Numbers wise the company performed reasonably well last year but clearly you think there is a lot of room to improve. Talk to me about the market opportunity as you see it.
Well there are a number of markets for a start. Concentrating on our core leisure market, our home market if you like, right now I think we are dealing with somewhere just short of 10% of the available market in terms of the numbers of theme park guests that have the opportunity to use our product. So within that market, with our core product, the Q-bot, clearly there is room to sell it to more people, so that’s No. 1.
No. 2, we have got a really exciting new product, which I think is going to be great for us in the future, called Q-credits. This is effectively a water park product which is broadly a multi-function device which helps parks manage their visitors so they don’t have to stand in queues to go on rides. It allows them to spend cash, which means that they will probably spend more because they don’t have to spend time getting their wallet out of their locker, and gives them access to places that an RFID card can give them. We’ve had some really nice interest in that product and we’ve got a couple of big trials planned for the summer in two very well known parks in North America just to work out how to operationalise the technology. We know the technology works but now we need to work out how to give out 5,000 bands at the beginning of the day and how to get them back at the end of the day. We need to know how to put the cash on them and how to take the cash off, all that kind of operational stuff. But if we get that right there’s a whole new, fast growing market for us and the water park market is growing at about twice the pace of the theme park market at the moment. Water parks are terrifically popular right now and they’re popping up all over the place and my sense is that this is a real revolution for that market.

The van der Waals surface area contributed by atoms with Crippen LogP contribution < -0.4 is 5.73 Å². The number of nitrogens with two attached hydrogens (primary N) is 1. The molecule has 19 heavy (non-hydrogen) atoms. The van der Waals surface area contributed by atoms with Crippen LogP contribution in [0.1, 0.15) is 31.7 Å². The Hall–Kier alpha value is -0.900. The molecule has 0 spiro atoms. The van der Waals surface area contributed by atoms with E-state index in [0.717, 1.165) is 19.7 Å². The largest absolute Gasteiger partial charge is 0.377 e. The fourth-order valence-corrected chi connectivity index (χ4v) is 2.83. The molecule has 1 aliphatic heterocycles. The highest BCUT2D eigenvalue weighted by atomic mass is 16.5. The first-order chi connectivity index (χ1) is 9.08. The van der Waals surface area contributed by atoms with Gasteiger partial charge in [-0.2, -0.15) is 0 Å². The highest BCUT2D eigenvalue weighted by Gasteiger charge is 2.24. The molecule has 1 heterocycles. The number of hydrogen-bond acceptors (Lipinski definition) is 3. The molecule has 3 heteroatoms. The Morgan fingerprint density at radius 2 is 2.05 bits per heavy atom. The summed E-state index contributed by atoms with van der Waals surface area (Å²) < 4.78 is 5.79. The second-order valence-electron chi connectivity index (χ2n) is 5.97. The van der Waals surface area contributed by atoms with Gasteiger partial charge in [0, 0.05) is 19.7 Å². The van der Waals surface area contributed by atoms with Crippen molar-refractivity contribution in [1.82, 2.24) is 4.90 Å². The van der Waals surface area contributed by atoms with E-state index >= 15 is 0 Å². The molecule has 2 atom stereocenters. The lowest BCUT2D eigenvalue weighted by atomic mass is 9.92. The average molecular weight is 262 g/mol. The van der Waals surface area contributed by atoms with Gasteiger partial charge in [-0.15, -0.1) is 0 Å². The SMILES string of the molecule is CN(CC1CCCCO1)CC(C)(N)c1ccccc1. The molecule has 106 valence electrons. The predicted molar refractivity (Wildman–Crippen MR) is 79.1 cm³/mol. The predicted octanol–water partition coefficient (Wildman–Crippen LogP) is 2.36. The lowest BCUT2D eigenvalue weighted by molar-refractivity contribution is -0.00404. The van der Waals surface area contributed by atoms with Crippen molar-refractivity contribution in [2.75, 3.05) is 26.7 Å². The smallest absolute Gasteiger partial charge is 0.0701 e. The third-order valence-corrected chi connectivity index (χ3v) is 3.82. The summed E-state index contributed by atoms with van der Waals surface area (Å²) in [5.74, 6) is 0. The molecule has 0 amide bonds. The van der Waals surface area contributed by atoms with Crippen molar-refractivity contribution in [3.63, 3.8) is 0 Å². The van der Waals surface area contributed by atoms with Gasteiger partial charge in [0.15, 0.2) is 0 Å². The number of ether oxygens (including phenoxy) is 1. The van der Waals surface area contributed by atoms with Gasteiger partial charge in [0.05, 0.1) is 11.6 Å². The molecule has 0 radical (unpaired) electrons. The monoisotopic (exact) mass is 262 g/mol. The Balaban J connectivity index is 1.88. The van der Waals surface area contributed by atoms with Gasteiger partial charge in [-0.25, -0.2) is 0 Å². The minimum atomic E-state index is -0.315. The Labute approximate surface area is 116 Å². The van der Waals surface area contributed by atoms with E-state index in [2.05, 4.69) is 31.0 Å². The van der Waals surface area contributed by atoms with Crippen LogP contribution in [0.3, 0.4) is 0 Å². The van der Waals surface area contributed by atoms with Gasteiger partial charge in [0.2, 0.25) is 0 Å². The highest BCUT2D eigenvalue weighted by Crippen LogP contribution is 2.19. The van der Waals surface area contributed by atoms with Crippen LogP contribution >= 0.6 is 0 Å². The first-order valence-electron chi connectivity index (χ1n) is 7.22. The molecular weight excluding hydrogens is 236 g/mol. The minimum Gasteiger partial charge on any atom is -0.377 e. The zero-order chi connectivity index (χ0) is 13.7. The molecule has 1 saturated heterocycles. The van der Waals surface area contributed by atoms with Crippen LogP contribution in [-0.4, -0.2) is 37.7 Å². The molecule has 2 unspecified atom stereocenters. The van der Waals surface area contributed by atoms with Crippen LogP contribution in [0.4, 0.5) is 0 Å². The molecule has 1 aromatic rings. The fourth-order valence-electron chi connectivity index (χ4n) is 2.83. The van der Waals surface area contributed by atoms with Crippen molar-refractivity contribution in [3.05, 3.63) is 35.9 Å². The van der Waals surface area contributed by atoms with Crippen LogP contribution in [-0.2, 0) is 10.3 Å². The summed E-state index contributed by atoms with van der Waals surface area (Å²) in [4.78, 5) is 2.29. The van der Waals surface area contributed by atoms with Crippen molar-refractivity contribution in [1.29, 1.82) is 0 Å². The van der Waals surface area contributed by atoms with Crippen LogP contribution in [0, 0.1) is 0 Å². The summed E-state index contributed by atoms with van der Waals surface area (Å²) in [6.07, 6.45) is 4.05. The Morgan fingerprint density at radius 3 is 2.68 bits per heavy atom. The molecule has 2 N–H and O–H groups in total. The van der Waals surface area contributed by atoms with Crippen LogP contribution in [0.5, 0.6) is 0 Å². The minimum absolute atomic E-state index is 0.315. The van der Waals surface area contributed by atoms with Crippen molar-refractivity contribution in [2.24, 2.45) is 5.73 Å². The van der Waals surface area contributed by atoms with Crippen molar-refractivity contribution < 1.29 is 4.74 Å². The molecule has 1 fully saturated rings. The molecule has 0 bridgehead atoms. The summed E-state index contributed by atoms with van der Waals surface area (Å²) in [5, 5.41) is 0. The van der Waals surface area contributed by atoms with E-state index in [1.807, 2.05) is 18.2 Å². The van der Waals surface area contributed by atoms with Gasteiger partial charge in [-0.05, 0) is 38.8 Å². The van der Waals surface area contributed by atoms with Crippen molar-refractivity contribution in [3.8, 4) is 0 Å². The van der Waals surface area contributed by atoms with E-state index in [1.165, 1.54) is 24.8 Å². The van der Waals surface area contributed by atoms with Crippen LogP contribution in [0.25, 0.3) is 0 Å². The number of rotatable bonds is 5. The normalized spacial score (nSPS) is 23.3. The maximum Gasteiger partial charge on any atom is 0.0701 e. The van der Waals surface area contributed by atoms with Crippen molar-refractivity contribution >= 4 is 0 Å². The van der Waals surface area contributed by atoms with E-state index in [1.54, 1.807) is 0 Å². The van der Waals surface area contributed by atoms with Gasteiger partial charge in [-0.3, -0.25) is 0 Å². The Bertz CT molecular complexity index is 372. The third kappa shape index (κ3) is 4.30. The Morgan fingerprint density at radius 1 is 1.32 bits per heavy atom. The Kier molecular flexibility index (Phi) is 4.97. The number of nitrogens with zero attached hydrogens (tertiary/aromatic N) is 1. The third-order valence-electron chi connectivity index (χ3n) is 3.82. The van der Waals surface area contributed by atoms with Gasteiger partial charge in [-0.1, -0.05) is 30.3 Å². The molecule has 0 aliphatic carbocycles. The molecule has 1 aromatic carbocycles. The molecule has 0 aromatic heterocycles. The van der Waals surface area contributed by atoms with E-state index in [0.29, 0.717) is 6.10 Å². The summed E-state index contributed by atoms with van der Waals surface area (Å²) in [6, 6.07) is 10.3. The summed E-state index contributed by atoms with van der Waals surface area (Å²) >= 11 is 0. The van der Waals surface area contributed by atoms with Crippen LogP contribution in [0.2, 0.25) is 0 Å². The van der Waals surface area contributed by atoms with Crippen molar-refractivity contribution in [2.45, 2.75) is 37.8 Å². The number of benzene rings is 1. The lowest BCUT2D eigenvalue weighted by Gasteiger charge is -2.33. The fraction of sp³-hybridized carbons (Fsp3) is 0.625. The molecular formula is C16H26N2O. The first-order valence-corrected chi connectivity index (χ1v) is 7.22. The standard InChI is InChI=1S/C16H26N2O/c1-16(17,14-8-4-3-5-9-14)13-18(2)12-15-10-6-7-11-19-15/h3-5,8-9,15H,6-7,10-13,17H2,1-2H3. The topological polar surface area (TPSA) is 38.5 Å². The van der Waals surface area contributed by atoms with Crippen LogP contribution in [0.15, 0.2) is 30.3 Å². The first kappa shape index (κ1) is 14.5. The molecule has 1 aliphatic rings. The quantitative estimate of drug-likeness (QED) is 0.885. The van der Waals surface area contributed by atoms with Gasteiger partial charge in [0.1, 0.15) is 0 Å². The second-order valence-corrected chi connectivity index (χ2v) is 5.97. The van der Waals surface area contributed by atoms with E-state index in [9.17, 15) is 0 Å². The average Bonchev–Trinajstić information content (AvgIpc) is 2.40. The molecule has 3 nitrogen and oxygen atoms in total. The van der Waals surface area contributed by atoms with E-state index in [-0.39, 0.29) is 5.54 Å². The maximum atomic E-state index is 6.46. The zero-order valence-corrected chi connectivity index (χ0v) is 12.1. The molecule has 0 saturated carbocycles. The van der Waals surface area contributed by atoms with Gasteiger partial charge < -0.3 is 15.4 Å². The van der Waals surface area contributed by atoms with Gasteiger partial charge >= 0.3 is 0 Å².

Finally, there are queues of people all over the place and there are people who would prefer not to stand in those queues. There are also, frankly, retailers who would prefer people not to be standing in queues. I think there is some value in us thinking more broadly about where our know-how and IP, and patents are applicable to different markets. That’s something that we’re doing right now. We are beginning to crystallise some thoughts about where we might be able to partner sensibly and where we might be able to use the technology that’s sitting in everybody’s pockets and is changing dramatically. I’m talking really about the emergence of smart phone type technology, how we can harness that in a sensible way to help people deliver better customer service for their customers or, indeed, to monetise queues which they can’t today.